Graduates wishing to pursue a HOSPITALITY MANAGEMENT CAREER are likely to find rewarding opportunities within several industries catering to public needs, from luxury resorts to professional catering services.Hospitality management remains an in-demand field, especially considering how important it is for any business interacting with the public to ensure customer satisfaction. If graduates are aware of what’s typically required of a specific hospitality management position ahead of time, they’re more likely to find a satisfying career.

Hotels and Resorts

Hotels and resorts remain among the largest employers within the hospitality management industry. Larger hotels and resorts tend to expect some level of experience to even be considered a viable candidate for an available position. Smaller hotels, however, may only require a high school degree and minimal experience. Salaries vary, with upper management positions ranking higher on the pay scale. Common hospitality management positions available at most hotels and resorts include:

  • Guest services
  • Housekeeping
  • Human resources
  • Sales management

Relaxation Industry

“Relaxation” is a rapidly growing sector of the hospitality management industry due to the increased popularity of day spas, weekend retreats, bed and breakfasts and any other business offering some form of relaxation or relief to guests for a specific period of time. These types of hospitality businesses offer challenging management opportunities, including:

  • Operations management
  • General spa management
  • Positions involving some type of oversight (supervisor of housekeeping staff, etc.)

Food and Beverage Industries

The food and beverage industry provides many career opportunities within the hospitality management field, statistically it’s on par with the hotel industry. Businesses within this category can include everything from 4-star restaurants and catering services to neighborhood bars and food and beverage providers for hotels and casinos. Positions within the food and beverage industry include:

  • Restaurant managers
  • Kitchen managers
  • Bar managers
  • Catering supervisors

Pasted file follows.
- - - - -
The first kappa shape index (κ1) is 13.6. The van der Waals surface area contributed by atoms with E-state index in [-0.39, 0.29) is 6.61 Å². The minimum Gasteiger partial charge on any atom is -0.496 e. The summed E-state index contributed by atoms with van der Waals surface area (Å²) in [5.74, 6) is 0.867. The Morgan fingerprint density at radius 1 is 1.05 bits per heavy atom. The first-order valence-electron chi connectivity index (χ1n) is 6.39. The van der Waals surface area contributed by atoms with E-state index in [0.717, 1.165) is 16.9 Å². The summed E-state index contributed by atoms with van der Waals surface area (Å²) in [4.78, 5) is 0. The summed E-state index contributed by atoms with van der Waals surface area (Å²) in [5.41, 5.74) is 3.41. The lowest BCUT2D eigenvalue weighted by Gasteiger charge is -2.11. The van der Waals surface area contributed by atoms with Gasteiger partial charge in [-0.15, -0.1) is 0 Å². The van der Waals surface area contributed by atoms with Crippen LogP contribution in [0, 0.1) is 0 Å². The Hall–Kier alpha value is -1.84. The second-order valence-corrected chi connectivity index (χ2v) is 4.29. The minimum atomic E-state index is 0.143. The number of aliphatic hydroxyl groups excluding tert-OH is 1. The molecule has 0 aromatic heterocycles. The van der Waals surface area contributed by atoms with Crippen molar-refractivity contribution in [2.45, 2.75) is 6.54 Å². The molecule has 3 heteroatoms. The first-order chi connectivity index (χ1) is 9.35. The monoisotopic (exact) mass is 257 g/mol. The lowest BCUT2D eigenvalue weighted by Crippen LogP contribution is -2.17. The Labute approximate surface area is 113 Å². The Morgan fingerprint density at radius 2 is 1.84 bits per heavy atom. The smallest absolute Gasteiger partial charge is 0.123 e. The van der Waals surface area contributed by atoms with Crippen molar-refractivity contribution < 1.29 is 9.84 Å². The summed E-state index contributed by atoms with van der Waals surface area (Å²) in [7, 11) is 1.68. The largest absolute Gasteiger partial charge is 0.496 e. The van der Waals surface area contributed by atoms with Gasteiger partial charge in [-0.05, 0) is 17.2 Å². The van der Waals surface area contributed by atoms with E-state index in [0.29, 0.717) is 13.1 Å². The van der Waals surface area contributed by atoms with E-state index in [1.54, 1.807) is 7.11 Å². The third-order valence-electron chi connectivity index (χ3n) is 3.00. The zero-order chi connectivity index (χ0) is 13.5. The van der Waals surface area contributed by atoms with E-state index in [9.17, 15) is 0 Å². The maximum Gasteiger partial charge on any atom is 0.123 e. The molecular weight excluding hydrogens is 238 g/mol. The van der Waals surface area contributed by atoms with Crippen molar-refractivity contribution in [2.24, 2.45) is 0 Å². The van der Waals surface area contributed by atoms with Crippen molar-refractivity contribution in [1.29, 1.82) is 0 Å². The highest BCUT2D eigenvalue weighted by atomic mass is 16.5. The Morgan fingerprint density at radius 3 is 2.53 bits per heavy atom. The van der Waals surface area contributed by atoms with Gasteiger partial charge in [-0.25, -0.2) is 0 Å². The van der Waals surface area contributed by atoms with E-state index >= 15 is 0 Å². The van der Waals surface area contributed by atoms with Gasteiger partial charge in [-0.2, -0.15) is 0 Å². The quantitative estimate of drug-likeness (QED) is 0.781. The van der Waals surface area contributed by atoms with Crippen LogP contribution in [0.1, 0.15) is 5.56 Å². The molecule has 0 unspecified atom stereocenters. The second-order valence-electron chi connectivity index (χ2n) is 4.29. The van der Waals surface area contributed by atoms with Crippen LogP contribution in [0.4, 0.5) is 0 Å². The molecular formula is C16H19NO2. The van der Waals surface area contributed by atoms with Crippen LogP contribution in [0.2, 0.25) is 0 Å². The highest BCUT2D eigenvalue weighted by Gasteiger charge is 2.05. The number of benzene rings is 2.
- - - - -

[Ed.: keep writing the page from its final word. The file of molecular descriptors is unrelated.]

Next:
• Lead chefs


In terms of hospitality management, the travel field can encompass individual airlines, rental car companies, companies that offer guided tours, and passenger ships. Duties can range from organizing activities to supervising support staff. Positions within this hospitality field include:

  • Tour managers
  • Recreation management
  • Cruise directors

Special Events

The event field typically includes companies that provide planning for some type of special event, whether it be a wedding or a catered lunch. Management opportunities within this field include:

  • Event managers/coordinators
  • Production managers
  • Venue/theater managers


Education requirements for a career in hospitality management are similar to those associated with a business degree. Several large corporations, hotels, resorts, and cruise lines offer internships with the opportunity to transition into a permanent position. Some larger resorts and hotels offer training programs with the promise of direct placement. Core subject areas for individuals looking to get into hospitality management generally include:

  • Accounting and finance
  • Administration and human resource management
  • Information systems
  • Marketing
  • Public relations
  • Quantitative methods and strategy

Graduates looking for a “marketable” career should look for careers that tend to be evergreen, meaning resilient to economic factors. Fortunately, hospitality management careers fit within that category thanks to an effective rebranding following the 2008 recession. With salaries ranging from $30,000 to just over $200,000 annually, a HOSPITALITY MANAGEMENT CAREER can be challenging and rewarding for individuals looking to meet the demands of guests expecting more than just a friendly smile.